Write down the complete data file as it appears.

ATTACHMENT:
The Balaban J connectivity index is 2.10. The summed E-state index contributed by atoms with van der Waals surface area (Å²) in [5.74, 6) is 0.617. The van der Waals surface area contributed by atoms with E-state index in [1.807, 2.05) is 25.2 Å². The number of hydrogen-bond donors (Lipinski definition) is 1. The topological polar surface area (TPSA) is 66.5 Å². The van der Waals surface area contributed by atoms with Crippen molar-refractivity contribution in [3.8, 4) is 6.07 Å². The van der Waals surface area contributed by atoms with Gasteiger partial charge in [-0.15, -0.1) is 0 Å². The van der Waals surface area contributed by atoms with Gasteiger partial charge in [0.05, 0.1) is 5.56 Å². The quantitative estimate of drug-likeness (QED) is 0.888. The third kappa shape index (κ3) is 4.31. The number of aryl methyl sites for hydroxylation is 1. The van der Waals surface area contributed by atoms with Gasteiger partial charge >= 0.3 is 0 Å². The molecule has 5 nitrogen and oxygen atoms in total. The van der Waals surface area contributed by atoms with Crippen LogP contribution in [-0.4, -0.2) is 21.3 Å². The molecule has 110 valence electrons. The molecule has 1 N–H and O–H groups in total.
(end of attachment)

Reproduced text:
The Balaban J connectivity index is 2.10. The summed E-state index contributed by atoms with van der Waals surface area (Å²) in [5.74, 6) is 0.617. The van der Waals surface area contributed by atoms with E-state index in [1.807, 2.05) is 25.2 Å². The number of hydrogen-bond donors (Lipinski definition) is 1. The topological polar surface area (TPSA) is 66.5 Å². The van der Waals surface area contributed by atoms with Crippen molar-refractivity contribution in [3.8, 4) is 6.07 Å². The van der Waals surface area contributed by atoms with Gasteiger partial charge in [-0.15, -0.1) is 0 Å². The van der Waals surface area contributed by atoms with Gasteiger partial charge in [0.05, 0.1) is 5.56 Å². The quantitative estimate of drug-likeness (QED) is 0.888. The third kappa shape index (κ3) is 4.31. The number of aryl methyl sites for hydroxylation is 1. The van der Waals surface area contributed by atoms with Gasteiger partial charge >= 0.3 is 0 Å². The molecule has 5 nitrogen and oxygen atoms in total. The van der Waals surface area contributed by atoms with Crippen LogP contribution in [-0.4, -0.2) is 21.3 Å². The molecule has 110 valence electrons. The molecule has 1 N–H and O–H groups in total.